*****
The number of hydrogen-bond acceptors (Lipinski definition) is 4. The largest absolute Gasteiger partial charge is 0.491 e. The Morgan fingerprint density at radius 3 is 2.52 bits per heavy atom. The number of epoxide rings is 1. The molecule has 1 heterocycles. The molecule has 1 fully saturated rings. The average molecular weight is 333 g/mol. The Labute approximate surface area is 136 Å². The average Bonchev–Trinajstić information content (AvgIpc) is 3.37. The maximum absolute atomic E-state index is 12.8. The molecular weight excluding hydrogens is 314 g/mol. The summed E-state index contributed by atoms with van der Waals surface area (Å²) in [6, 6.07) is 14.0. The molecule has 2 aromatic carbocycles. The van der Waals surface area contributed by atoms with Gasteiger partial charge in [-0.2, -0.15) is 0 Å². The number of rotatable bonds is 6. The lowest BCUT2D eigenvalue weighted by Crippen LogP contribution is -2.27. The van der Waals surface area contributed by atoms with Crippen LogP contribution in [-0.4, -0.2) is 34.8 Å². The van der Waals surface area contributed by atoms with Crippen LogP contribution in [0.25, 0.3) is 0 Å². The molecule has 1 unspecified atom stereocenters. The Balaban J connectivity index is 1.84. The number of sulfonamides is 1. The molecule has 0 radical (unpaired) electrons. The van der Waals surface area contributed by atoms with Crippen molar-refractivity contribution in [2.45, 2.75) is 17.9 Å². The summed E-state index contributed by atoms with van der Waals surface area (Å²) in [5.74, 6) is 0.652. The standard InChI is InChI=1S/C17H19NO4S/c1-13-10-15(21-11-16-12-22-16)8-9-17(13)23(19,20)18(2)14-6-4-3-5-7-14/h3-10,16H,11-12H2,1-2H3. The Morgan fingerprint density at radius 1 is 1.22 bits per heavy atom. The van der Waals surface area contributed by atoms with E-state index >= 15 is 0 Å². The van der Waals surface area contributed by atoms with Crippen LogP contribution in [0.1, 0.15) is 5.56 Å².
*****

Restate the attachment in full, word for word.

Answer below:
The number of hydrogen-bond acceptors (Lipinski definition) is 4. The largest absolute Gasteiger partial charge is 0.491 e. The Morgan fingerprint density at radius 3 is 2.52 bits per heavy atom. The number of epoxide rings is 1. The molecule has 1 heterocycles. The molecule has 1 fully saturated rings. The average molecular weight is 333 g/mol. The Labute approximate surface area is 136 Å². The average Bonchev–Trinajstić information content (AvgIpc) is 3.37. The maximum absolute atomic E-state index is 12.8. The molecular weight excluding hydrogens is 314 g/mol. The summed E-state index contributed by atoms with van der Waals surface area (Å²) in [6, 6.07) is 14.0. The molecule has 2 aromatic carbocycles. The van der Waals surface area contributed by atoms with Gasteiger partial charge in [-0.2, -0.15) is 0 Å². The number of rotatable bonds is 6. The lowest BCUT2D eigenvalue weighted by Crippen LogP contribution is -2.27. The van der Waals surface area contributed by atoms with Crippen LogP contribution in [-0.4, -0.2) is 34.8 Å². The van der Waals surface area contributed by atoms with Crippen LogP contribution in [0.25, 0.3) is 0 Å². The molecule has 1 unspecified atom stereocenters. The Balaban J connectivity index is 1.84. The number of sulfonamides is 1. The molecule has 0 radical (unpaired) electrons. The van der Waals surface area contributed by atoms with Crippen molar-refractivity contribution in [2.45, 2.75) is 17.9 Å². The summed E-state index contributed by atoms with van der Waals surface area (Å²) in [5.74, 6) is 0.652. The standard InChI is InChI=1S/C17H19NO4S/c1-13-10-15(21-11-16-12-22-16)8-9-17(13)23(19,20)18(2)14-6-4-3-5-7-14/h3-10,16H,11-12H2,1-2H3. The Morgan fingerprint density at radius 1 is 1.22 bits per heavy atom. The van der Waals surface area contributed by atoms with E-state index >= 15 is 0 Å². The van der Waals surface area contributed by atoms with Crippen LogP contribution in [0.1, 0.15) is 5.56 Å².